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We all need a tribe – the benefits of being part of a community

12 April 2022

“For millions of years, human beings have been part of one tribe or another. A group needs only two things to be a tribe: a shared interest and a way to communicate.” ― Seth Godin, Tribes: We Need You to Lead Us

A sense of belonging. A shared purpose. People we can connect with. We all have our own tribes, whether it’s supporting a sports team or a social cause, and this is certainly true of the charity sector. Marketing expert, Seth Godin, points out that people have gathered into tribes since the earliest days of human history – back then it was for survival and, more recently, for a sense of belonging.

Working together towards a common purpose can be an important part of joining a particular community, and certainly, 91% of those in our CharityComms community say that networking with other comms professionals is one of the main reasons they are members. 

Here are just some of the benefits of being in a community…

Connection and support

While offering an amazing amount of flexibility and increasing accessibility in multiple ways, working remotely can also leave us feeling apart, and not as connected to other people as we might have been previously.

A way to solve this is to be part of a shared space. It can help build valuable relationships and offer a sense of security and support to help us reach our goals. That could be an informal group of colleagues who meet for a virtual coffee or a collection of people working in similar roles you can check in with and ask advice from.

Being supportive of each other can also provide a huge boost to our wellbeing and mental health. Just to know that we’re not alone and there are others we can reach out to, even for a quick, reassuring chat, can make a world of difference.

Sharing ideas

We all need new inspiration at times and being part of a mission-driven community allows us to share our own ideas, motivate others and learn from other people’s insights and experiences.

Our tribes are made up of people who share similar challenges and opportunities. We can learn from people who have been there, done that – and in some cases, learn what not to do in a particular circumstance.

Whether it’s being a mentor, learning about a new way of working or finding out more about a new social media channel, being part of a network of people who are willing to share their knowledge is invaluable.

Making a difference

It’s only by working together that we can make a difference, however large or small our cause or goal. Being part of a community lets us feel more empowered to influence positive change, grow in our role and really feel that what we are doing matters.

Here are some resources about being part of and working with communities that will help you make the most of whatever networks you are part of or helping to support:

How to make our workplaces, communities, and lives more accessible for all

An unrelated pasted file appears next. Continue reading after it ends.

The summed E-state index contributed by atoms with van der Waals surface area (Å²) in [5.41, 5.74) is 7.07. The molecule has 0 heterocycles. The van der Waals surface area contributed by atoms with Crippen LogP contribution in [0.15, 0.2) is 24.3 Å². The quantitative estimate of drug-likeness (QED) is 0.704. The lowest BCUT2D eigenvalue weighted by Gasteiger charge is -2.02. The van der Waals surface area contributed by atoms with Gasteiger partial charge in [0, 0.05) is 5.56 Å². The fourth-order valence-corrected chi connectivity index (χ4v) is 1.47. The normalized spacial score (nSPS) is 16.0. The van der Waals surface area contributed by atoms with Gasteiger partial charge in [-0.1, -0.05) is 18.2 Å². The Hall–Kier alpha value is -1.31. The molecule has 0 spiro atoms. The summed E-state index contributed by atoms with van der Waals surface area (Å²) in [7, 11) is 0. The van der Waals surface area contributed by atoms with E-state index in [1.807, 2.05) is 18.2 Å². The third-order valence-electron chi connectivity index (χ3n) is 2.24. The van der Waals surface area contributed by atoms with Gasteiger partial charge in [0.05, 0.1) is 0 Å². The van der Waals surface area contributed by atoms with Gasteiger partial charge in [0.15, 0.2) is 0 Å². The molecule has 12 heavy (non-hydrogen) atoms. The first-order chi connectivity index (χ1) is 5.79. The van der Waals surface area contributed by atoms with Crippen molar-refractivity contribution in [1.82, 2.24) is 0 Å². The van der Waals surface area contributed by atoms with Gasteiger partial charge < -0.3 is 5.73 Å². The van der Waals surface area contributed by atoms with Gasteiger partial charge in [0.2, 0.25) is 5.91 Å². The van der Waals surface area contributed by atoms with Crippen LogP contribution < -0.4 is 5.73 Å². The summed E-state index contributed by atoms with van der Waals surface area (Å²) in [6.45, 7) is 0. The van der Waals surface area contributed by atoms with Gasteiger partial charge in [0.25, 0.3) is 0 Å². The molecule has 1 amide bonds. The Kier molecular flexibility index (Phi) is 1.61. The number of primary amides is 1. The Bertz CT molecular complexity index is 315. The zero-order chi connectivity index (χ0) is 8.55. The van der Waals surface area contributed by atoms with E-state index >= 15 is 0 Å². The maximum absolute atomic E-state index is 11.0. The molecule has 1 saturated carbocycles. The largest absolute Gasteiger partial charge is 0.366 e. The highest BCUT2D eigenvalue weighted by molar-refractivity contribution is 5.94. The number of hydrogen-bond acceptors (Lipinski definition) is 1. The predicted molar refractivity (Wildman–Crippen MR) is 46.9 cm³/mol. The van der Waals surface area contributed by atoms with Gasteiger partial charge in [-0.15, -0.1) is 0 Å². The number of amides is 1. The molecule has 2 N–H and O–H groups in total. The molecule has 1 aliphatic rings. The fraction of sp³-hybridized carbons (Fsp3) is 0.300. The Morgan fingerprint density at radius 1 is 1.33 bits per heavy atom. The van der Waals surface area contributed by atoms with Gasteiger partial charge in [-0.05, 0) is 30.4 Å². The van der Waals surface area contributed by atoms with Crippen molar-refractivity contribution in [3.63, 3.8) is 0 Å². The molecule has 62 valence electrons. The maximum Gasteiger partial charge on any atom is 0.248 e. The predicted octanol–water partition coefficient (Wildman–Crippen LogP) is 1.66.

Diversity in our workforces makes us stronger and ensuring things are accessible for the talent we recruit should come as a given. So what does accessibility mean and what can we do to achieve it?

How using Facebook groups can build inspiring communities for your supporters

It is safe to say charities have been building online communities for a while, but since the pandemic, Facebook groups have unleashed their full potential and have become a place where supporters can cheer on their fellow fundraisers in virtual and socially distanced challenges.

Capturing the spirit of generosity in our communities: finding corporate partnerships that work

Insights into how Home-Start partnered with one of the nation’s most iconic brands, to amplify their voice and support families at Christmas.

How open and collaborative comms were core to UK’s new Covid-19 charity launch

covid:aid is the UK’s first Covid-19 charity. It places communications at its core to build a collaborative participatory movement.

A foray into Online Film Clubs – a peek into the future of community building

As part of a drive to keep community building going during lockdown, Women for Women launched their Online Film Club.

Comms lessons we can learn from #CharitiesAgainstHate

One year on since the #CharitiesAgainstHate movement was set up, this looks at some of the positive, powerful messages the sector has been sharing.

A celebration of community: co-creating content that is both beautiful and true

Encouraging and empowering older people and network members to tell their own stories for UN International Day of Older Persons (IDOP).

At CharityComms, we’re thinking of more ways we can keep you connected with each other and how we can continue to offer you the most relevant events and resources, so please do take part in our membership survey if you’ve not already done so. We really appreciate your insights on how we can make our community of charity communicators the best it can be! 

No matter your charity’s purpose you can play a vital role in helping communicate the environmental crisis. So join us for the upcoming CharityComms conference: ‘Communicating to create change: tackling the environmental crisis’

Banner Image: Ankush Minda on Unsplash

Sarah Clarke

head of membership, CharityComms

Sarah is the Head of membership at CharityComms. She's dedicated to growing and improving the membership experience for our fantastic network of charity communicators. Previously, Sarah worked in marketing and membership roles for a variety of arts and education organisations in the UK and the US. She is a trustee of the Dance Professionals Fund and is part of the comms group for Charities Against Hate.